Two boys were punished Monday in Syria by the Islamic State group because the youths allegedly failed to follow religious regulations during the holy month of Ramadan, according to a report. The boys, who were reportedly aged under 18 according to the Guardian, were “caught eating” instead of fasting , which is what Muslims observing the month-long Islamic tradition are expected to do daily from prior to dawn until sundown.
The group, also known as ISIS and IS, has a predilection for doling out harsh punishment to those it considers enemies or traitors, and those it believes are defying the laws of Islam. The boys were hanged by their wrists from a beam, the Guardian reported, citing the Syrian Observatory for Human Rights.
"Residents of the village of Mayadeen in Deir Ezzor province reported that IS hanged from a crossbar two boys aged under 18 near the HQ of the Hissba," Rami Abdel Rahman, chief of the Observatory, said, Agence France-Presse reported. "The children have been suspended by ropes from a pole since noon, and they were still there in the late evening,” Rahman said.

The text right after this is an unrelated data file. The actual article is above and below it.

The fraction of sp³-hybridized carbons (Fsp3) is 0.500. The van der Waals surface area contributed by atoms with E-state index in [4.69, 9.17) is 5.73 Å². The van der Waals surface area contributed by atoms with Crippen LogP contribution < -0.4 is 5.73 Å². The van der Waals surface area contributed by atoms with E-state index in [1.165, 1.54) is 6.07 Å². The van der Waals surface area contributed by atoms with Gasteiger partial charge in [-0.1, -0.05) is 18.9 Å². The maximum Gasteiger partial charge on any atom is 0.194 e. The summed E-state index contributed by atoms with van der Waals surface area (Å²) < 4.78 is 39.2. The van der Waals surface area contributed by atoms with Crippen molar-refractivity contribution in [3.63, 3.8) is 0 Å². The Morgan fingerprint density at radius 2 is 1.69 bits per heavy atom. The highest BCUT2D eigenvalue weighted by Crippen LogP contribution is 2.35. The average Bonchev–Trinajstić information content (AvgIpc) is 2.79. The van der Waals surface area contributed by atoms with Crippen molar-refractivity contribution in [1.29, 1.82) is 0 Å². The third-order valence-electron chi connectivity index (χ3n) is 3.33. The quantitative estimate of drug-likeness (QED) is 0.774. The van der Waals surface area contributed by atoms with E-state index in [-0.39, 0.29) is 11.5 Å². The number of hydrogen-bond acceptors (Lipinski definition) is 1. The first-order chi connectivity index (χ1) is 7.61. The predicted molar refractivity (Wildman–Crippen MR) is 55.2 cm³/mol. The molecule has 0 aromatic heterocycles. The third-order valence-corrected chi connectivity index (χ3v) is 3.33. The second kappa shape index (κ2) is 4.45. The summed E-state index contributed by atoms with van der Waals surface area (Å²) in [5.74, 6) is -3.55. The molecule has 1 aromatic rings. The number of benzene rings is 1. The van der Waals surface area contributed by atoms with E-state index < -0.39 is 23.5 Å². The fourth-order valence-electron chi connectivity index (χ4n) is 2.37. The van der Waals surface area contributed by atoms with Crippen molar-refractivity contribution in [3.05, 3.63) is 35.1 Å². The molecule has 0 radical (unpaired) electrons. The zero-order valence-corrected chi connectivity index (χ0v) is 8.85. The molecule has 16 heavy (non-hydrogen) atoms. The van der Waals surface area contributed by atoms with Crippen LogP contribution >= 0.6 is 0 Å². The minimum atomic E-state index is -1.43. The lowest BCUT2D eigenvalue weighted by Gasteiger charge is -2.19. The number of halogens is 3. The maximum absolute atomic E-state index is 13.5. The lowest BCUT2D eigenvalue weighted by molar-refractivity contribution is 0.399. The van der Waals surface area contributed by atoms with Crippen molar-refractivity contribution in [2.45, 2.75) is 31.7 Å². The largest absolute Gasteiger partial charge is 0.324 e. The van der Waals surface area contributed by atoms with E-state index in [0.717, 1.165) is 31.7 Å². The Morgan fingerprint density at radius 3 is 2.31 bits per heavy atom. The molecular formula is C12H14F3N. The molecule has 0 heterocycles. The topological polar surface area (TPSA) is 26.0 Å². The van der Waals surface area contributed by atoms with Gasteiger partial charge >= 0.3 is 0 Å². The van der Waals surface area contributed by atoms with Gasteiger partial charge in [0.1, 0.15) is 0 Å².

ISIS has a detailed history in its treatment of children, which has many times been torturous but also can include instances of death, like in Monday’s episode. A teenage Syrian boy recounted his experience after Islamic State fighters caught him trying to plant a bomb. While he managed to escape death, “I thought I was going to die and leave my parents, my siblings, my friends, my relatives all behind,” the boy, Ahmed, said to the BBC.
Mentally challenged children have also been targeted by ISIS as potential suicide bombers, in addition to selling them off as sex slaves or just plain killing them via crucifixion or burying them alive. “The scope of the problem is huge,” U.N. Committee on the Rights of the Child member, Renate Winter, said.
Editor's note: An earlier version of this article, citing Agence France-Presse, had reported that the boys were killed. AFP later issued a correction, according to the Guardian.